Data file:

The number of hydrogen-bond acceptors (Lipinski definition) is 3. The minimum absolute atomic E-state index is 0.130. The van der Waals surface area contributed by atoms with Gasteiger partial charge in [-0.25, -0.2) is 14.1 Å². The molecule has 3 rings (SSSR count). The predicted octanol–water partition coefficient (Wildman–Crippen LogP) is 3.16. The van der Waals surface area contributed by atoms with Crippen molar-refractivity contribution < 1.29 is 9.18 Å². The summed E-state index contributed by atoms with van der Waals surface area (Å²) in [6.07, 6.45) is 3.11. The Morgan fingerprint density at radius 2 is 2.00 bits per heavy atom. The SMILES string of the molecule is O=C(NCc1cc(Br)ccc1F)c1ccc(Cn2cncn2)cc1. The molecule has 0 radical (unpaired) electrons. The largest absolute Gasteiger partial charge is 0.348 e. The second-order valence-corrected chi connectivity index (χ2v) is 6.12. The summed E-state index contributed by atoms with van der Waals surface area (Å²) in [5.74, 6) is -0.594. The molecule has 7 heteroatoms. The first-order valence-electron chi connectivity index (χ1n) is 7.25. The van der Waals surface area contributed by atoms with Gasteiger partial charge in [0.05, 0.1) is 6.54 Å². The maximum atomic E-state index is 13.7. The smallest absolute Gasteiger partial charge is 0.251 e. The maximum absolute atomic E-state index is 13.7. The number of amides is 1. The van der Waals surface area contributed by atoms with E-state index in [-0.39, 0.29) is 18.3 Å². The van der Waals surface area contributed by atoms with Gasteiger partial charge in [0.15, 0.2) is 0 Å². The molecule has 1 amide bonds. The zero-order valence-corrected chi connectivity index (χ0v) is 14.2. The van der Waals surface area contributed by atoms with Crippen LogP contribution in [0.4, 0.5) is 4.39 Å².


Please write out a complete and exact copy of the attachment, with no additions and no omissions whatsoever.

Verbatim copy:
The number of hydrogen-bond acceptors (Lipinski definition) is 3. The minimum absolute atomic E-state index is 0.130. The van der Waals surface area contributed by atoms with Gasteiger partial charge in [-0.25, -0.2) is 14.1 Å². The molecule has 3 rings (SSSR count). The predicted octanol–water partition coefficient (Wildman–Crippen LogP) is 3.16. The van der Waals surface area contributed by atoms with Crippen molar-refractivity contribution < 1.29 is 9.18 Å². The summed E-state index contributed by atoms with van der Waals surface area (Å²) in [6.07, 6.45) is 3.11. The Morgan fingerprint density at radius 2 is 2.00 bits per heavy atom. The SMILES string of the molecule is O=C(NCc1cc(Br)ccc1F)c1ccc(Cn2cncn2)cc1. The molecule has 0 radical (unpaired) electrons. The largest absolute Gasteiger partial charge is 0.348 e. The second-order valence-corrected chi connectivity index (χ2v) is 6.12. The summed E-state index contributed by atoms with van der Waals surface area (Å²) in [5.74, 6) is -0.594. The molecule has 7 heteroatoms. The first-order valence-electron chi connectivity index (χ1n) is 7.25. The van der Waals surface area contributed by atoms with Gasteiger partial charge in [0.05, 0.1) is 6.54 Å². The maximum atomic E-state index is 13.7. The smallest absolute Gasteiger partial charge is 0.251 e. The maximum absolute atomic E-state index is 13.7. The number of amides is 1. The van der Waals surface area contributed by atoms with E-state index in [-0.39, 0.29) is 18.3 Å². The van der Waals surface area contributed by atoms with Gasteiger partial charge in [0.15, 0.2) is 0 Å². The molecule has 1 amide bonds. The zero-order valence-corrected chi connectivity index (χ0v) is 14.2. The van der Waals surface area contributed by atoms with Crippen LogP contribution in [0.4, 0.5) is 4.39 Å².